"But Wolfensohn is leaving in apparent disgust with the Israelis, the Palestinians, and the international community, regarding the entire effort to isolate the Hamas government a punishment of the Palestinians, which will only lead to more despair and intransigence on the Palestinian side. Ever the diplomat, he is not stating outright how disgusted he is, but he has made clear that he is furious about broken Israeli promises to take steps to ease conditions for the Palestinians, particularly Gazans, where half the population is now living beneath the World Bank's own measure of poverty -- less than $2 a day. He's no less frustrated by the Palestinians, particularly their inability to rein in the lawlessness that took over in Gaza. Indeed, while some of the greenhouses he purchased were successfully handed over to Palestinians (who are going bankrupt because of Israeli security restrictions that make agricultural exports out of Gaza extremely slow and difficult) others were ruined by in fighting by rival gangs that nobody in Gaza can control. As for the international community, which 'hired' him as an expert in economic development, he is disgusted with its inability to intervene with anything other than isolation of the Hamas government."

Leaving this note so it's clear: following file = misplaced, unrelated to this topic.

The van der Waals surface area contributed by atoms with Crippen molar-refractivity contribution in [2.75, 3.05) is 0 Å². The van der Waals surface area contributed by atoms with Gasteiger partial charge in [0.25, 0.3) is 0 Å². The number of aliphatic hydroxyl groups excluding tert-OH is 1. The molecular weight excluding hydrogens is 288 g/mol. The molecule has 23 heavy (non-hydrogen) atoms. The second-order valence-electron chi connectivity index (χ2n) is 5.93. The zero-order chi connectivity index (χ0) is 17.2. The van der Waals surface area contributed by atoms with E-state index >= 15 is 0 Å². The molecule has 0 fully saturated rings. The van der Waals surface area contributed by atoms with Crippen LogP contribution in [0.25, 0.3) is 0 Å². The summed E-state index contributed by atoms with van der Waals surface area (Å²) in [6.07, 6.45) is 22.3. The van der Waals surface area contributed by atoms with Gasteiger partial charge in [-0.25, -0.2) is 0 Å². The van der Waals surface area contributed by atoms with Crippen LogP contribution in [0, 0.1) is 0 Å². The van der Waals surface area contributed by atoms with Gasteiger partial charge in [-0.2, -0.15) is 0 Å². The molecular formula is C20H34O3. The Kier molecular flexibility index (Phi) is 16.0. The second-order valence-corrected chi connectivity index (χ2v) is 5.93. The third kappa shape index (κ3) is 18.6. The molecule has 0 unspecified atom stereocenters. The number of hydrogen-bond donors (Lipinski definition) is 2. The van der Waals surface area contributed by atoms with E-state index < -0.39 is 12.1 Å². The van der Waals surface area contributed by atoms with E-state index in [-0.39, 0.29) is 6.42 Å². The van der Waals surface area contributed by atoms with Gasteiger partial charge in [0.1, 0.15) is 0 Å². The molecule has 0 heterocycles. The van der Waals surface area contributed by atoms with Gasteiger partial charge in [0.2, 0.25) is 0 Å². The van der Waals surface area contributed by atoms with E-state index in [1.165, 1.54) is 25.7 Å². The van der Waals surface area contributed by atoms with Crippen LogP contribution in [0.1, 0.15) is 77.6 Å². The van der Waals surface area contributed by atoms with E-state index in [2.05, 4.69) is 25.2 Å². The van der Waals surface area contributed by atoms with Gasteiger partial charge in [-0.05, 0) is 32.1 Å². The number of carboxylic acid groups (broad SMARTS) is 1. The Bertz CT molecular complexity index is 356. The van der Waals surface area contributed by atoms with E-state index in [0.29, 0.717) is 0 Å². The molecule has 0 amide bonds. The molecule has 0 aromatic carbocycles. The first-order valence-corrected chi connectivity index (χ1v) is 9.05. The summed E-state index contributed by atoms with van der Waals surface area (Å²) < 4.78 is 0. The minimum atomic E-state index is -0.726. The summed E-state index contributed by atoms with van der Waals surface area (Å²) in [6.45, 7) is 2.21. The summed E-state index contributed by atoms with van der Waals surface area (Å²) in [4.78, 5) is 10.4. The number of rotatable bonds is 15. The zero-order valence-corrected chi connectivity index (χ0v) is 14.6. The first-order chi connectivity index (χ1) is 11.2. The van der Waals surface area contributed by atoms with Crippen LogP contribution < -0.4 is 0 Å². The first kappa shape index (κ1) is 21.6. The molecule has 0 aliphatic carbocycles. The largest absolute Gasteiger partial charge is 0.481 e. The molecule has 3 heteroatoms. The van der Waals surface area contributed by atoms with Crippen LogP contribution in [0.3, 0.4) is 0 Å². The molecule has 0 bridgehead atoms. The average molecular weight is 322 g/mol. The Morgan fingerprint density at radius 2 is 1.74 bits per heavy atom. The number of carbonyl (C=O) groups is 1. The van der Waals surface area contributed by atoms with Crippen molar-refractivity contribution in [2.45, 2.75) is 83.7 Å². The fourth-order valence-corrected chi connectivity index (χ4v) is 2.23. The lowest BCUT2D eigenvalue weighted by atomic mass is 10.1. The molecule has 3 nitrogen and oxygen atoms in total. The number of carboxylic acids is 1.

What's happening is a truly incredible international game of chicken. Are you old enough to remember how this game became popular in the 1940s and 1950s? Two teenagers would drive their cars full speed straight towards each other from opposite ends of the field. The first driver to swerve to avoid an accident is the "chicken."

That's what's going on now. On one side you have the West -- Israel, the U.S., the E.U. and Russia -- who have cut off aid to the Palestinians, believing that it will force the new Hamas government to recognize Israel and bring the terrorism under control.

Careening down the field from the other direction is the Hamas leaderhip itself, who believe that the West won't let the Palestinians starve to death, and will have to give in and provide aid after all.